What is the Typical Birth Mother Like?
Many people believe these myths because they have never heard otherwise. So, who is a typical birth mother?
She is someone in her twenties, parenting other children, and wants a better life for her child than what she can provide. This birth mother may have a man in her life, but likely not one that is currently taking the role of an active dad to her kids. She realizes adoption is a difficult decision, but she knows it’s the best choice for the child.
This birth mother also knows that while ongoing contact may be painful sometimes, she needs the reassurance that her child is growing up happy, healthy, and with the adoptive family she chooses for them.
Myths develop because not enough is known about a person or situation. Myths about birth mothers are no different. They have evolved from a variety of sources, and society has come to develop them into a stereotype birth mother. These adoption myths are based on unfounded, false notions and can be hurtful to the people they represent.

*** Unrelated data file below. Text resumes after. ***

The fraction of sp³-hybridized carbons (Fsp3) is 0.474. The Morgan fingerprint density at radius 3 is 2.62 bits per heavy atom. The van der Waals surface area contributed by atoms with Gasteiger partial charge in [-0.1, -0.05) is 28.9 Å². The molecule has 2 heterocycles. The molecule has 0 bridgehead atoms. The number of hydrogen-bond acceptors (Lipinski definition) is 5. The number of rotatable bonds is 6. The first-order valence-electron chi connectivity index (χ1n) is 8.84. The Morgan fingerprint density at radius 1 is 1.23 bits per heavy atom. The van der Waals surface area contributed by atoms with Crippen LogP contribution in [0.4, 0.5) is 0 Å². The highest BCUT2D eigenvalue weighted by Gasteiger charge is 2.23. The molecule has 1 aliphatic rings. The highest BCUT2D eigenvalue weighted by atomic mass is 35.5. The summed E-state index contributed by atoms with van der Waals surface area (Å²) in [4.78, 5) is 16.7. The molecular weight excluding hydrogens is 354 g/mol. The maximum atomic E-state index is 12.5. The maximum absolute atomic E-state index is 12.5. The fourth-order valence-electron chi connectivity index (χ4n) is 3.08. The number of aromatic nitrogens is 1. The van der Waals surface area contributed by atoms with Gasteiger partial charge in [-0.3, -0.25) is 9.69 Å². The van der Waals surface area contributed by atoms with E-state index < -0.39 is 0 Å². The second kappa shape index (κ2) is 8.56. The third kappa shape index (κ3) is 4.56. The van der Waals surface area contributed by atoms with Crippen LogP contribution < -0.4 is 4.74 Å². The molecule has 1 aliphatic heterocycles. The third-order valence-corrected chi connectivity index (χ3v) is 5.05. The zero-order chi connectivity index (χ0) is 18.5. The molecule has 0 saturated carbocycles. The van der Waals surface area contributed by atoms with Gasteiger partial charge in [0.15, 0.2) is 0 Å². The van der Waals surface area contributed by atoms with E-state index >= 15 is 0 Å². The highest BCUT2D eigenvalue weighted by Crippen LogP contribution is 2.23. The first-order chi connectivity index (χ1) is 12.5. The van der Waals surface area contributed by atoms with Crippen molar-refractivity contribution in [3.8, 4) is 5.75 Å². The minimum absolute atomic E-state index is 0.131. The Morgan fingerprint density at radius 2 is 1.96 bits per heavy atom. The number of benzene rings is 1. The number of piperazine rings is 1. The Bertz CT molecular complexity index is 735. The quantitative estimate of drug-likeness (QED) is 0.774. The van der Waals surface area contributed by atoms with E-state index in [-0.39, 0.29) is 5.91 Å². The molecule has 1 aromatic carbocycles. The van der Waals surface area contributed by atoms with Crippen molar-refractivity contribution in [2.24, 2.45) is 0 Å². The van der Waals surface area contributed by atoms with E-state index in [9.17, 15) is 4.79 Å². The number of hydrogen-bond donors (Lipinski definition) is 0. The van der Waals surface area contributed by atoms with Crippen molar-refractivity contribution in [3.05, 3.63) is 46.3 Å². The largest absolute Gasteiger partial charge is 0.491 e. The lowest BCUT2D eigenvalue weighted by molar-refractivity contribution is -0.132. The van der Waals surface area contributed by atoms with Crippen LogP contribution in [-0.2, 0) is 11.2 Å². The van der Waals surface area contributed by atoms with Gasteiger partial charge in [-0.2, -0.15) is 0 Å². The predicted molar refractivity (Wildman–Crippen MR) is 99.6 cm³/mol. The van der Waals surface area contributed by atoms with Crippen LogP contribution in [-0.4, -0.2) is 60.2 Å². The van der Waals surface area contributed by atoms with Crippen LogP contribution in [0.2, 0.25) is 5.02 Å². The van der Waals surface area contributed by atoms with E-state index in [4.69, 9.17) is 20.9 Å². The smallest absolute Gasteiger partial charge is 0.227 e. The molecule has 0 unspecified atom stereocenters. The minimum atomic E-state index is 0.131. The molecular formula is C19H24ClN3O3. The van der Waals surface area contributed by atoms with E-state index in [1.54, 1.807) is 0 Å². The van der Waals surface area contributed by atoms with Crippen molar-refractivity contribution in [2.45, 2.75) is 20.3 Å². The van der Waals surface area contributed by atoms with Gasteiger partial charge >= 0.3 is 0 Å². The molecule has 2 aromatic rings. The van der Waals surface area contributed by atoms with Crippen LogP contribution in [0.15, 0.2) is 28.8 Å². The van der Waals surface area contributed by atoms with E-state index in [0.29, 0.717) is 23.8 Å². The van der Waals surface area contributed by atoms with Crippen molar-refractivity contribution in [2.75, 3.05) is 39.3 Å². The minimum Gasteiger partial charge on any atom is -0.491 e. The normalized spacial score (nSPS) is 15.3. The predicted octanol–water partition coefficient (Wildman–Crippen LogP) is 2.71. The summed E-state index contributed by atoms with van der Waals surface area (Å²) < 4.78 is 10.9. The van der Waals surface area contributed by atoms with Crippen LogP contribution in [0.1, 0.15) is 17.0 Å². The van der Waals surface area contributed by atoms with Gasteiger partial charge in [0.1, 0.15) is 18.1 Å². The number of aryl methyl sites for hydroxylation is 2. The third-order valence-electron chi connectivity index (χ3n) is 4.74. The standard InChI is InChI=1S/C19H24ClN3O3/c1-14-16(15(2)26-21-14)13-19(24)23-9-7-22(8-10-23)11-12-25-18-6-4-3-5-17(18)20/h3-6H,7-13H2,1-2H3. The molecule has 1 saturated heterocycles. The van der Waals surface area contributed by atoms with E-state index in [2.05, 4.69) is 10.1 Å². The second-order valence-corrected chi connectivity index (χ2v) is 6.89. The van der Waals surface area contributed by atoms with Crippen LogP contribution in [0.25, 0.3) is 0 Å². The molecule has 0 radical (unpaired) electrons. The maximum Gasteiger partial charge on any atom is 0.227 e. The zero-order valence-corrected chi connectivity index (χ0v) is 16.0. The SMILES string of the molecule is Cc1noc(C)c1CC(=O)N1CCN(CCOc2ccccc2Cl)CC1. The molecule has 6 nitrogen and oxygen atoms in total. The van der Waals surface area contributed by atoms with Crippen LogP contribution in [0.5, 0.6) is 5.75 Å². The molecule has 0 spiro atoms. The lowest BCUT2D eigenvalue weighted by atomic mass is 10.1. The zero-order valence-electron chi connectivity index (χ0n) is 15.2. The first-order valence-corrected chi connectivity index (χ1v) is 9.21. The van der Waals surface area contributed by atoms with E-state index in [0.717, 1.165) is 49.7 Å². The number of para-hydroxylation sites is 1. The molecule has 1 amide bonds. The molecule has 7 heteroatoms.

Editor’s Note: This article was originally published on September 22, 2011, and has since been updated.
As Vice President of Lifetime Adoption, Heather Featherston holds an MBA and is passionate about working with those facing adoption, pregnancy, and parenting issues. Heather has conducted training for birth parent advocates, spoken to professional groups, and has appeared on television and radio to discuss the multiple aspects of adoption. She has provided one-on-one support to women and hopeful adoptive parents working through adoption decisions.
Since 2002, she has been helping pregnant women and others in crisis to learn more about adoption. Heather also trains and speaks nationwide to pregnancy clinics to effectively meet the needs of women who want to explore adoption for their child. Today, she continues to address the concerns women have about adoption and supports the needs of women who choose adoption for their child.
As a published author of the book Called to Adoption, Featherston loves to see God’s hand at work every day as she helps children and families come together through adoption.